N.C. State lawn advice now available as app
N.C. State researchers may work in labs – but the efforts of their turfgrass program extend all the way to your lawn. Its popular TurfFiles website – www.turffiles.ncsu.edu – has tips and alerts on watering, maintenance, pests and more. And that info, reports the Mountain Xpress weekly of Asheville, is now available on a free download app for iPhone, iPad and iPod.
The app is also proving popular, with nearly 1,600 downloads the first few weeks it was available.
To download it, search “NCSU Lawn Care” in iTunes, or visit www.lawncare.ncsu.edu.
Plans are in the works for a version 2.0, as well as an Android version of the app. Staff Reports
See dangerous plants at N.C. Arboretum
Diabolical botanicals – poison ivy, poison area, deadly nightshade and other plants that can negatively affect your health – will safely be on display in “Wicked Plants: The Exhibit” in the Baker Exhibit Center of the North Carolina Arboretum, in Asheville. The show of more than 100 dangerous plants opens May 5 and closes Sept. 3. Admission: free ($8 per vehicle parking). Hours: 9 a.m. to 5 p.m. daily. Details: 828-665-2492; www.ncarboretum.org. Staff Reports
Inbreeding may have doomed Tasmanian tiger
The last Tasmanian tiger died in 1936, but the species was in bad shape long before that, suggests a new study published in PLoS ONE. Based on a screen of tissue samples taken from 12 museum specimens collected between 1852 and 1909, researchers report that the animals, which lived on the island of Tasmania, off Australia’s southeast coast, bore precariously low levels of genetic diversity. In fact, the animals – pouched creatures that looked like domesticated dogs – seemed to be about as inbred as modern Tasmanian devils, whose low genetic diversity now threatens their survival. ScienceNOW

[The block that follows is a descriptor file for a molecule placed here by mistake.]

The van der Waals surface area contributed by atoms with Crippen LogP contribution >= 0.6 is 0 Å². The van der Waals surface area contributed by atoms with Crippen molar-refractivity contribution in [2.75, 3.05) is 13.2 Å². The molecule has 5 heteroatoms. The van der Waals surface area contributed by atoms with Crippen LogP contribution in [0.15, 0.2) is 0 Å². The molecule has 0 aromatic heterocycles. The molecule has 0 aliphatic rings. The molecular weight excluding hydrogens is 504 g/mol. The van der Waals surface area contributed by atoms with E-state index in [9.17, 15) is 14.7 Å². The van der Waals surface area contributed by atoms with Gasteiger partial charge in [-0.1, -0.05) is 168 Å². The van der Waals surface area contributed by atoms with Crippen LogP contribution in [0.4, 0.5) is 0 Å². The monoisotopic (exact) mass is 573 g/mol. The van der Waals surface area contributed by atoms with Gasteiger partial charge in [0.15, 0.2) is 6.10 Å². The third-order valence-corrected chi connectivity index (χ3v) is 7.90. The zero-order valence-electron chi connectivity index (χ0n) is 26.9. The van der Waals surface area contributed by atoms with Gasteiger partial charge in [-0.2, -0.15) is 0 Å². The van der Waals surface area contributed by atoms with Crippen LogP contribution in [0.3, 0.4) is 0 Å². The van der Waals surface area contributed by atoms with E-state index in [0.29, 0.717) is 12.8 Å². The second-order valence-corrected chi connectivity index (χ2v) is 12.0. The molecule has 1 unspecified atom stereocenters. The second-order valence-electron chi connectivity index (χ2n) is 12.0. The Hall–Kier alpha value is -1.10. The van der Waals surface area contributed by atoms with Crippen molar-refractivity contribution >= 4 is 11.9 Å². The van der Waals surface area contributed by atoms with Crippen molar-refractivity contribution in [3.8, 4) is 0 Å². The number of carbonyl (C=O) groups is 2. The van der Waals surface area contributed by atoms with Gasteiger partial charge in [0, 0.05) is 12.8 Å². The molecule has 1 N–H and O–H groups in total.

Balloon animals – with no skill required
Making a balloon in the shape of a bunny normally involves a rubber tube, a bit of deft twisting and a high tolerance for squeakiness. Now 3D printing means you can create any balloon shape you please.
A team at the Swiss Federal Institute of Technology and Disney Research, both in Zurich, have taken desired 3D shapes and calculated what empty balloon shape should be needed to produce the inflated-balloon design. The system models the way a rubber balloon stretches as it inflates, then inverts this model to find the deflated shape that will most closely resemble the balloon when blown up.
Having calculated the best uninflated shape, the team used a 3D printer to create a mold to make the uninflated balloon. They successfully tested the process on balloons in shapes including a rabbit, an elephant and Mickey Mouse’s head. New Scientist
Fly, human mothers share a milk enzyme
Researchers report that tsetse milk contains an enzyme called sphingomyelinase, or sMase, that is also important in mammalian lactation.
And that means the flies can be used to help study issues in human lactation, said Joshua Benoit, an entomologist at Yale University who was involved with the research. He and his colleagues report their findings in the journal The Biology of Reproduction.
In humans, for example, sMase deficiencies can cause Niemann-Pick disease, a neurological disorder that can be fatal in young children. New York Times